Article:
The Duke brought this letter to Mr. Peel, who read it in his presence, and then at once told him that he would not press his retirement, but would remain in office, and would propose, with the king's consent, the measures contemplated by the Government for the settlement of the Catholic question. Immediately after this decision was taken he attended a meeting of the Cabinet and announced his determination to his colleagues. One of these, Lord Ellenborough, could not refrain from writing to express his admiration of his conduct, dictated by true statesmanlike wisdom; adding that he had acted nobly by the Government, and in a manner which no member of it would forget. On the day that the king got the paper, those of the Ministers who had uniformly voted against the Catholic question had each a separate interview with the king, and individually expressed their concurrence in the course Mr. Peel recommended. The Ministers werethe Duke of Wellington, Lord Lyndhurst, Lord Bathurst, Mr. Goulburn, and Mr. Herries. The king, after this interview, intimated his consent that the Cabinet should consider the whole state of Ireland, and submit their views to him, not pledging himself, however, to adopt them, even if they should concur unanimously in the course to be pursued. The king was not convinced by Mr. Peel's arguments. He admitted it to be a good statement, but denied that it was an argumentative one.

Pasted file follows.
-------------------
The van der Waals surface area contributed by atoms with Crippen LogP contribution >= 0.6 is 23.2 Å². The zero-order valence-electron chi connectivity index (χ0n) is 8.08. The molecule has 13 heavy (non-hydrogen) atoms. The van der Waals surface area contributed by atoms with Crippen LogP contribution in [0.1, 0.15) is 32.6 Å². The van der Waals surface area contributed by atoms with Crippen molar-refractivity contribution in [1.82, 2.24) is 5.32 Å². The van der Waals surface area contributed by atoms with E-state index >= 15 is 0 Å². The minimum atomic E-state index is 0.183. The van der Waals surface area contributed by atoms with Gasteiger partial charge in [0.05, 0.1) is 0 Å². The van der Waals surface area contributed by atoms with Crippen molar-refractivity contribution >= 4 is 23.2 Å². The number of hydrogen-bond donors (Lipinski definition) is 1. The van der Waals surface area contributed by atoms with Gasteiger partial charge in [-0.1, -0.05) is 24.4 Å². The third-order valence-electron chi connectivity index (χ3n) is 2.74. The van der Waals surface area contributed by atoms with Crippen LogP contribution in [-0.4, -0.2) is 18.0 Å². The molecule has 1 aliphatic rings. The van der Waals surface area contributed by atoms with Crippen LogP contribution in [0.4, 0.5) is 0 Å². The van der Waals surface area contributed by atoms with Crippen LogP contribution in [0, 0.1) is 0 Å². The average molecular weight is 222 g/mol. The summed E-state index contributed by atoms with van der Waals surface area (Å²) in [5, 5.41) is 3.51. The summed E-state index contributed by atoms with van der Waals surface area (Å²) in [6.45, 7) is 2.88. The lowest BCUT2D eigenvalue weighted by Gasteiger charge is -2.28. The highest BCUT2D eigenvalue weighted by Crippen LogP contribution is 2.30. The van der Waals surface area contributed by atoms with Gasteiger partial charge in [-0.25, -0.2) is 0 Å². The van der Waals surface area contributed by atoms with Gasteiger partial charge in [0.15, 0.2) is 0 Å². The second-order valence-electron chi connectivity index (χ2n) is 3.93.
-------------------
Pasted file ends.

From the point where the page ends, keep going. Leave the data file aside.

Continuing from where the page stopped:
The disorganised state of Ireland, occasioned by the famine and the enormous system of public relief which fostered idleness and destroyed the customary social restraints that kept the people in order, naturally led to much outrage and crime in that country. At the close of the ordinary Session of 1847, the Parliament, which had existed six years, was dissolved. The general election excited very little political interest, the minds of all parties being concentrated upon the terrible famine in Ireland, and the means necessary to mitigate its effects. The first Session of the new Parliament commenced on the 18th of November. Mr. Shaw-Lefevre was re-elected Speaker without opposition, some leading Conservatives expressing their admiration of the impartiality and dignity with which he had presided over the deliberations of the House. The Royal Speech was delivered by commission. It lamented that in some counties in Ireland atrocious crimes had been committed, and a spirit of insubordination had manifested itself, leading to an organised resistance to legal rights. Parliament was therefore requested to take further precautions against the perpetration of crime in that country; at the same time recommending the consideration of measures that would advance the social improvement of its people. In the course of the debate on the Address the state of Ireland was the subject of much discussion; and on the 29th of November Sir George Grey, then Home Secretary, brought in a Bill for this purpose. In doing so, he gave a full exposition of the disorganised state of the country. He showed that "the number of attempts on life by firing at the person, which was, in six months of 1846, 55, was in the same six months of 1847, 126; the number of robberies of arms, which was, in six months of 1846, 207, in the same six months of 1847 was 530; and the number of firings of dwellings, which in six months of 1846 was 51, was, in the same six months of 1847, 116. Even this statement gave an inadequate idea of the increase of those offences in districts which were now particularly infested by crime. The total number of offences of the three classes which he had just mentioned amounted, in the last month, to 195 in the whole of Ireland; but the counties of Clare, Limerick, and Tipperary furnished 139 of themthe extent of offences in those counties being 71 per cent. on the total of offences in Ireland, and the population being only 13 per cent. on the whole population of Ireland." It was principally to those counties that his observations applied; but as the tendency of crime was to spread, they must be applied in some degree also to King's County, Roscommon, and part of Fermanagh. The crimes which he wished to repress were not directed against the landlord class alone, but against every class and description of landowners. Their ordinary object was the commission of wilful and deliberate assassination, not in dark or desolate places, but in broad daylightof assassination, too, encouraged by the entire impunity with which it was perpetrated; for it was notorious that none but the police would lend a hand to arrest the flight, or capture the person, of the assassin. The reader of this treatise will perceive that I have omitted all reference to a certain class of crime, which has deluged Europe with human blood; a crime which raised those fatal piles, where living human bodies served as food for the flames, and where the blind multitude sought a pleasant spectacle and a sweet harmony from the low dull groans, emitted by wretched sufferers from volumes of black smoke, the smoke of human limbs, whilst their bones and still palpitating entrails were scorched and consumed by the flames. But reasonable men will see that the place, the age, and the subject suffer me not to inquire into the nature of such a crime. It would be too long and remote from my subject to show, how a perfect uniformity of thought ought, contrary to the practice of many countries, to be a necessity in a State; how opinions, which only differ by the most subtle and imperceptible degrees, and are altogether beyond the reach of human intelligence, can yet convulse society, when one of them is not legally authorised in preference to the others; and how the nature of opinions is such, that, whilst some become clearer by virtue of their conflict and opposition, (those that are true floating and surviving, but those that are false sinking to oblivion,) others again, with no inherent self-support, require to be clothed with authority and power. Too long would it be to prove, that howsoever hateful may seem the government of force over human minds, with no other triumphs to boast of but dissimulation and debasement, and howsoever contrary it may seem to the spirit of gentleness and fraternity, commanded alike by reason and the authority we most venerate, it is yet necessary and indispensable. All this should be taken as clearly proved and conformable to the true interests of humanity, if there be anyone who, with recognised authority, acts accordingly. I speak only of crimes that spring from the nature of humanity and the social compact; not of sins, of which even the temporal punishments should be regulated by other principles than those of a narrow philosophy.